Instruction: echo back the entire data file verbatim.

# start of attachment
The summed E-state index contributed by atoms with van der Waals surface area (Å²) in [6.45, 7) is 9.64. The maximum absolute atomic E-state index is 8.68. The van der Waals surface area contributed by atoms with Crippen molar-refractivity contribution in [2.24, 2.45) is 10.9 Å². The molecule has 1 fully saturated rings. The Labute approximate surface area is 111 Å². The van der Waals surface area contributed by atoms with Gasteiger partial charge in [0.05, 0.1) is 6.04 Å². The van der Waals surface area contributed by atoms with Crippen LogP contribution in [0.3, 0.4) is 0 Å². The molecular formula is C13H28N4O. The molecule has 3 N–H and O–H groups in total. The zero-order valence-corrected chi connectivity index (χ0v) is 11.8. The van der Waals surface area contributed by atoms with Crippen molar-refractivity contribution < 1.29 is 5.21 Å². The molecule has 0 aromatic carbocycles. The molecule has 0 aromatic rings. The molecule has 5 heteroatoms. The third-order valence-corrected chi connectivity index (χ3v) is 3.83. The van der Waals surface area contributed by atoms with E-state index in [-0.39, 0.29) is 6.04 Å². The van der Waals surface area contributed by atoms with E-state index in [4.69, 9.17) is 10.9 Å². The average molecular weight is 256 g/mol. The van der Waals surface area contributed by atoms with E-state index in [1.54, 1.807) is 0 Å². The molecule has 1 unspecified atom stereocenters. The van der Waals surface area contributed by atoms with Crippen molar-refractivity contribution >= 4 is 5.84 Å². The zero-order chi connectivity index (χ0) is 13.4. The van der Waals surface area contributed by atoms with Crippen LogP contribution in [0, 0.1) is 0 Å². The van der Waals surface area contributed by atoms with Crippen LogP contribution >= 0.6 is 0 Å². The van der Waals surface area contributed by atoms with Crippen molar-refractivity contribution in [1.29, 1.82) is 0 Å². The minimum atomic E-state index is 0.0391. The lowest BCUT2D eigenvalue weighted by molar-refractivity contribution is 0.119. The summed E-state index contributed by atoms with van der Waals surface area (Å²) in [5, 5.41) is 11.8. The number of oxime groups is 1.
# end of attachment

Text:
The summed E-state index contributed by atoms with van der Waals surface area (Å²) in [6.45, 7) is 9.64. The maximum absolute atomic E-state index is 8.68. The van der Waals surface area contributed by atoms with Crippen molar-refractivity contribution in [2.24, 2.45) is 10.9 Å². The molecule has 1 fully saturated rings. The Labute approximate surface area is 111 Å². The van der Waals surface area contributed by atoms with Gasteiger partial charge in [0.05, 0.1) is 6.04 Å². The van der Waals surface area contributed by atoms with Crippen LogP contribution in [0.3, 0.4) is 0 Å². The molecular formula is C13H28N4O. The molecule has 3 N–H and O–H groups in total. The zero-order valence-corrected chi connectivity index (χ0v) is 11.8. The van der Waals surface area contributed by atoms with Crippen molar-refractivity contribution < 1.29 is 5.21 Å². The molecule has 0 aromatic carbocycles. The molecule has 0 aromatic rings. The molecule has 5 heteroatoms. The third-order valence-corrected chi connectivity index (χ3v) is 3.83. The van der Waals surface area contributed by atoms with E-state index in [-0.39, 0.29) is 6.04 Å². The van der Waals surface area contributed by atoms with E-state index in [4.69, 9.17) is 10.9 Å². The average molecular weight is 256 g/mol. The van der Waals surface area contributed by atoms with E-state index in [1.54, 1.807) is 0 Å². The molecule has 1 unspecified atom stereocenters. The van der Waals surface area contributed by atoms with Crippen molar-refractivity contribution >= 4 is 5.84 Å². The zero-order chi connectivity index (χ0) is 13.4. The van der Waals surface area contributed by atoms with Crippen LogP contribution in [0, 0.1) is 0 Å². The van der Waals surface area contributed by atoms with Crippen LogP contribution >= 0.6 is 0 Å². The van der Waals surface area contributed by atoms with Crippen molar-refractivity contribution in [1.29, 1.82) is 0 Å². The minimum atomic E-state index is 0.0391. The lowest BCUT2D eigenvalue weighted by molar-refractivity contribution is 0.119. The summed E-state index contributed by atoms with van der Waals surface area (Å²) in [5, 5.41) is 11.8. The number of oxime groups is 1.